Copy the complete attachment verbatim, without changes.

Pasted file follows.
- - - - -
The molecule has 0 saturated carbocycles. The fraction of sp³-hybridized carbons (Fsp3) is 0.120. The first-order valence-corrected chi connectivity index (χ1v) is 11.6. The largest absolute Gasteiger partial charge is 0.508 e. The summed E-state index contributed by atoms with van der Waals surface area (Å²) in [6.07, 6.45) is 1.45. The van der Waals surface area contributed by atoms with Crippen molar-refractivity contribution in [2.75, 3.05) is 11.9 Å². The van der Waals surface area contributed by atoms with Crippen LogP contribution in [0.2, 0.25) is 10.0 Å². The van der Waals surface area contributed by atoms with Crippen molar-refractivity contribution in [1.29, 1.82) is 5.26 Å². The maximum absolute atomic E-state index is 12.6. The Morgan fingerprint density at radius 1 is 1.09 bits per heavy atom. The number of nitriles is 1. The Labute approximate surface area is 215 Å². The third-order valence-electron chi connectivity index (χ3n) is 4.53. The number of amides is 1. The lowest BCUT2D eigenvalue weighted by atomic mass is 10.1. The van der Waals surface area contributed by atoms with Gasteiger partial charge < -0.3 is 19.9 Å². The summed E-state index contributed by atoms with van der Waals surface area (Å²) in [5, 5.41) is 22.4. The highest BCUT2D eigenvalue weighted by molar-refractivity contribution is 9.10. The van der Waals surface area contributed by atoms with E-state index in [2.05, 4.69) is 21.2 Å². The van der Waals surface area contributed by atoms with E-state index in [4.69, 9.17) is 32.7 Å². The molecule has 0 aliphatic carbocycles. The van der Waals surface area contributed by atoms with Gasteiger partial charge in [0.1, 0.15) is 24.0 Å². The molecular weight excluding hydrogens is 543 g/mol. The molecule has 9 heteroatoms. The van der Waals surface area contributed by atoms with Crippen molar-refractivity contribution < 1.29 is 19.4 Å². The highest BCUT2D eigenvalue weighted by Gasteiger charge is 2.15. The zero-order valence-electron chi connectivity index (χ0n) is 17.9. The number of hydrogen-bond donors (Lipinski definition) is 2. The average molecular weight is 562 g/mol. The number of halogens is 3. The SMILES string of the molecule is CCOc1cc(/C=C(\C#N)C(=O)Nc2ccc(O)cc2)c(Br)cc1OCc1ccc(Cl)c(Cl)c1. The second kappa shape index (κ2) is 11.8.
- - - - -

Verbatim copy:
The molecule has 0 saturated carbocycles. The fraction of sp³-hybridized carbons (Fsp3) is 0.120. The first-order valence-corrected chi connectivity index (χ1v) is 11.6. The largest absolute Gasteiger partial charge is 0.508 e. The summed E-state index contributed by atoms with van der Waals surface area (Å²) in [6.07, 6.45) is 1.45. The van der Waals surface area contributed by atoms with Crippen molar-refractivity contribution in [2.75, 3.05) is 11.9 Å². The van der Waals surface area contributed by atoms with Crippen LogP contribution in [0.2, 0.25) is 10.0 Å². The van der Waals surface area contributed by atoms with Crippen molar-refractivity contribution in [1.29, 1.82) is 5.26 Å². The maximum absolute atomic E-state index is 12.6. The Morgan fingerprint density at radius 1 is 1.09 bits per heavy atom. The number of nitriles is 1. The Labute approximate surface area is 215 Å². The third-order valence-electron chi connectivity index (χ3n) is 4.53. The number of amides is 1. The lowest BCUT2D eigenvalue weighted by atomic mass is 10.1. The van der Waals surface area contributed by atoms with Gasteiger partial charge < -0.3 is 19.9 Å². The summed E-state index contributed by atoms with van der Waals surface area (Å²) in [5, 5.41) is 22.4. The highest BCUT2D eigenvalue weighted by molar-refractivity contribution is 9.10. The van der Waals surface area contributed by atoms with E-state index in [2.05, 4.69) is 21.2 Å². The van der Waals surface area contributed by atoms with E-state index in [4.69, 9.17) is 32.7 Å². The molecule has 0 aliphatic carbocycles. The van der Waals surface area contributed by atoms with Gasteiger partial charge in [0.1, 0.15) is 24.0 Å². The molecular weight excluding hydrogens is 543 g/mol. The molecule has 9 heteroatoms. The van der Waals surface area contributed by atoms with Crippen molar-refractivity contribution < 1.29 is 19.4 Å². The highest BCUT2D eigenvalue weighted by Gasteiger charge is 2.15. The zero-order valence-electron chi connectivity index (χ0n) is 17.9. The number of hydrogen-bond donors (Lipinski definition) is 2. The average molecular weight is 562 g/mol. The number of halogens is 3. The SMILES string of the molecule is CCOc1cc(/C=C(\C#N)C(=O)Nc2ccc(O)cc2)c(Br)cc1OCc1ccc(Cl)c(Cl)c1. The second kappa shape index (κ2) is 11.8.